Who's in Charge: Commissioner of Elections Elaine Manlove

Delaware may be known as the First State, but it certainly doesn't come in first when it comes to cybersecurity.

To document and tabulate its residents' votes, the tiny mid-Atlantic state uses the Danaher Shouptronic 1242 – a push-button direct-record electronic solution that does not have a voter-verified paper audit trail. This lack of paper back-up would make it very difficult to catch, audit or meaningfully remedy a successful attempt to hack into the machines and modify vote totals.

Absentee ballots are recorded on paper, but still carry some risk, as these ballots can be returned via email or fax.

Earlier this year the state accepted a $13 million bid to replace its current voting machines by 2020 with equipment from Election Systems & Software (ES&S), including the ExpressVote XL, a brand new DRE system that produces a voter-verified paper audit trail. However, officials were criticized for a lack of transparency after reportedly refusing to disclose the details of the bidding process to the public. The watchdog group Common Cause successfully sued the state under the Freedom of Information Act in order to obtain the relevant documentation.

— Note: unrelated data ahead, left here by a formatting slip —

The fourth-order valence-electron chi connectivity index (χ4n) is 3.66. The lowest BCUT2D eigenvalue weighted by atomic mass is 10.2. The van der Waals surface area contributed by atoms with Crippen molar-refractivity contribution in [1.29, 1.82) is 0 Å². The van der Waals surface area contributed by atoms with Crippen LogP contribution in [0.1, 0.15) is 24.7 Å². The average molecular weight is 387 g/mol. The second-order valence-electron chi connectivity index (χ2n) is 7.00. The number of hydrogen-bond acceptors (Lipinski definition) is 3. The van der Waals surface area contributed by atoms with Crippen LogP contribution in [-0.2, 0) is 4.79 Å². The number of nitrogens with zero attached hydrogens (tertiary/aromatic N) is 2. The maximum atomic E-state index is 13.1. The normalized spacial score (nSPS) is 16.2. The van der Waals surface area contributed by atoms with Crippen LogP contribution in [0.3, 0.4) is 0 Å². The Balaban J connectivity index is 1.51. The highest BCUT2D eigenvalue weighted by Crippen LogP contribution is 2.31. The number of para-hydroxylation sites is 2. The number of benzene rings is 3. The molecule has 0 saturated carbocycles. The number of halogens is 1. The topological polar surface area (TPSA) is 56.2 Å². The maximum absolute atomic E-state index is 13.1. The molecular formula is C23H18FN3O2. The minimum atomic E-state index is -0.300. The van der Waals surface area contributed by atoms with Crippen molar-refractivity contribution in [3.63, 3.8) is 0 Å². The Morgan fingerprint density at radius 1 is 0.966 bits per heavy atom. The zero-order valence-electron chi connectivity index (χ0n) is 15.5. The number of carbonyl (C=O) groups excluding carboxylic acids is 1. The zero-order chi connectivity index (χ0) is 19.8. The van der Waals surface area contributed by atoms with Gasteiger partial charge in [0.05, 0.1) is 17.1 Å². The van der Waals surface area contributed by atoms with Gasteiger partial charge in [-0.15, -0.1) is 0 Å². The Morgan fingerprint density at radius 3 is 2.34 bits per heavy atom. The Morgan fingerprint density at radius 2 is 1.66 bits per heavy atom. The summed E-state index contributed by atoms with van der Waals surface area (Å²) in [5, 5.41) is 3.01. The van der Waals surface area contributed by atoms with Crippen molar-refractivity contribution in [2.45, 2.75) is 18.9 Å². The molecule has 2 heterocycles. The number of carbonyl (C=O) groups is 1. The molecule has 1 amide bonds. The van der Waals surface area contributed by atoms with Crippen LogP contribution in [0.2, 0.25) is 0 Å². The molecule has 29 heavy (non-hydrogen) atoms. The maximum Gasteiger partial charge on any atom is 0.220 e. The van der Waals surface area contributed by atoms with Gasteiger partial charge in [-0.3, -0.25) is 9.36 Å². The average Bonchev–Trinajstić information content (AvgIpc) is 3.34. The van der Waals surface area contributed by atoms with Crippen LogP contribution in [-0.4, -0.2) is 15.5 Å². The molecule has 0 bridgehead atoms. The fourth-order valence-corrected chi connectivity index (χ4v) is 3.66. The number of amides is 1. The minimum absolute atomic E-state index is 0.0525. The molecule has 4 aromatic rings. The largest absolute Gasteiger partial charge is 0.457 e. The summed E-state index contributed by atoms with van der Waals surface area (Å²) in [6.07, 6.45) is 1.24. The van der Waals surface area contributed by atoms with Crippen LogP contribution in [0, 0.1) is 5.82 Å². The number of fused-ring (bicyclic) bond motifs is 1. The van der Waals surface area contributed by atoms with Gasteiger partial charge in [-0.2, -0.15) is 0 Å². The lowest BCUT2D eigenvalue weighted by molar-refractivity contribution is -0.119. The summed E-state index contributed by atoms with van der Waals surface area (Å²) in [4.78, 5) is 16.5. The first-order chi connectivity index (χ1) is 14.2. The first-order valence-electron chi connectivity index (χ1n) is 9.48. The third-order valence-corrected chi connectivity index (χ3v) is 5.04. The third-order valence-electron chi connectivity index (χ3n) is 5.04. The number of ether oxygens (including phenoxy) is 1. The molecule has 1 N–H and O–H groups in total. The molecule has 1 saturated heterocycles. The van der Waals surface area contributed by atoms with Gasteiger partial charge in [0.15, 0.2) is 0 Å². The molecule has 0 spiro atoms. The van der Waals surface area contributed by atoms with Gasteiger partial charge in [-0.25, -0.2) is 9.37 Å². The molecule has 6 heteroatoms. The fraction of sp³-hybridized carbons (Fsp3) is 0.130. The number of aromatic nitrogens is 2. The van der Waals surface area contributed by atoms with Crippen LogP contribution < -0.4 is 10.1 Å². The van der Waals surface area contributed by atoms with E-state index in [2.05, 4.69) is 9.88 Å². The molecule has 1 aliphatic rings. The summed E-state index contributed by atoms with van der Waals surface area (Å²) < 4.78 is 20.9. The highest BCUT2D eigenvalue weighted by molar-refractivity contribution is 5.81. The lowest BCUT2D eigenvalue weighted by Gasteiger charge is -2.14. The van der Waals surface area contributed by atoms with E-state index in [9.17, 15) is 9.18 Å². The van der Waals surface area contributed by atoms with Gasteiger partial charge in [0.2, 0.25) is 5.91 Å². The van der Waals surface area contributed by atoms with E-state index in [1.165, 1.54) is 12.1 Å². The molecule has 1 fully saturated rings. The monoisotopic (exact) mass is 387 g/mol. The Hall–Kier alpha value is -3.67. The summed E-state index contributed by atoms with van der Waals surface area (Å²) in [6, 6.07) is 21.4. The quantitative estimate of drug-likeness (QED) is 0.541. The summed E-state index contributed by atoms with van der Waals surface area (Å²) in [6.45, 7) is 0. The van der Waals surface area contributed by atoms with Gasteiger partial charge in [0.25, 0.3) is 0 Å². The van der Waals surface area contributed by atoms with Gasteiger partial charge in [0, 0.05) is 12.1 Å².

The Center for American Progress has handed Delaware a "D" grade for its election security, due to its use of DRE machines without a VVPAT, and also because it fails to mandate post-election audits. On the plus side, the state's voter registration system benefits from access control, logging and intrusion detection, and vulnerability assessments. Also, all machines are test to EAC Voluntary Voting System Guidelines.

Delaware, which was one of 21 states to be targeted by Russian hackers in the run-up to the 2016 U.S. presidential election, was apportioned $3 million in federal funds this year under the Help America Vote Act.